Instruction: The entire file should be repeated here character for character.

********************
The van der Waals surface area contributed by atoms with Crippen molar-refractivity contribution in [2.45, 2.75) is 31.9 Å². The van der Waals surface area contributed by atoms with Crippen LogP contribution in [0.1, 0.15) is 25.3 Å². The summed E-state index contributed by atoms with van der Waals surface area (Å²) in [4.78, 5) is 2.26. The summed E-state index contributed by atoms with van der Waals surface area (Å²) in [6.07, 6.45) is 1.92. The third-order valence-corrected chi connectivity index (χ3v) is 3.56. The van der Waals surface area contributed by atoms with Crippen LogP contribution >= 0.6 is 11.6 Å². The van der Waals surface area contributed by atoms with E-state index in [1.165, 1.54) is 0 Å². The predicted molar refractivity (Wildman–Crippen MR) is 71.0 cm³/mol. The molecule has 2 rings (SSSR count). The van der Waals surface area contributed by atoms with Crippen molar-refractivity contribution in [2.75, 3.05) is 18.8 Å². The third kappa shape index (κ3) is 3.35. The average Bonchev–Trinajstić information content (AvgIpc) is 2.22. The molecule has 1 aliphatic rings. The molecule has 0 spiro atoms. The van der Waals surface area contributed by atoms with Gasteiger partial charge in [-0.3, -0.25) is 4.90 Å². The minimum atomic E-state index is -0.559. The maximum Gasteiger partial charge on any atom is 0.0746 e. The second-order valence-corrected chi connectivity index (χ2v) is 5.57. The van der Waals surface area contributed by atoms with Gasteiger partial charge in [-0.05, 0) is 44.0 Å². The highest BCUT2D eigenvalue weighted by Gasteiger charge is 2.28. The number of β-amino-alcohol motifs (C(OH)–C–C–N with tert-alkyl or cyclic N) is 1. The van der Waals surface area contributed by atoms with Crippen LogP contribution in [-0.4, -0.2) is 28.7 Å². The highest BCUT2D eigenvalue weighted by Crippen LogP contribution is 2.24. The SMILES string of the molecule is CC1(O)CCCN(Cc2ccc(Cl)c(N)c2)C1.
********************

The van der Waals surface area contributed by atoms with Crippen molar-refractivity contribution in [2.45, 2.75) is 31.9 Å². The van der Waals surface area contributed by atoms with Crippen LogP contribution in [0.1, 0.15) is 25.3 Å². The summed E-state index contributed by atoms with van der Waals surface area (Å²) in [4.78, 5) is 2.26. The summed E-state index contributed by atoms with van der Waals surface area (Å²) in [6.07, 6.45) is 1.92. The third-order valence-corrected chi connectivity index (χ3v) is 3.56. The van der Waals surface area contributed by atoms with Crippen LogP contribution >= 0.6 is 11.6 Å². The van der Waals surface area contributed by atoms with E-state index in [1.165, 1.54) is 0 Å². The predicted molar refractivity (Wildman–Crippen MR) is 71.0 cm³/mol. The molecule has 2 rings (SSSR count). The van der Waals surface area contributed by atoms with Crippen molar-refractivity contribution in [2.75, 3.05) is 18.8 Å². The third kappa shape index (κ3) is 3.35. The average Bonchev–Trinajstić information content (AvgIpc) is 2.22. The molecule has 1 aliphatic rings. The molecule has 0 spiro atoms. The van der Waals surface area contributed by atoms with Gasteiger partial charge in [-0.3, -0.25) is 4.90 Å². The minimum atomic E-state index is -0.559. The maximum Gasteiger partial charge on any atom is 0.0746 e. The second-order valence-corrected chi connectivity index (χ2v) is 5.57. The van der Waals surface area contributed by atoms with Gasteiger partial charge in [-0.05, 0) is 44.0 Å². The highest BCUT2D eigenvalue weighted by Gasteiger charge is 2.28. The number of β-amino-alcohol motifs (C(OH)–C–C–N with tert-alkyl or cyclic N) is 1. The van der Waals surface area contributed by atoms with Crippen LogP contribution in [-0.4, -0.2) is 28.7 Å². The highest BCUT2D eigenvalue weighted by Crippen LogP contribution is 2.24. The SMILES string of the molecule is CC1(O)CCCN(Cc2ccc(Cl)c(N)c2)C1.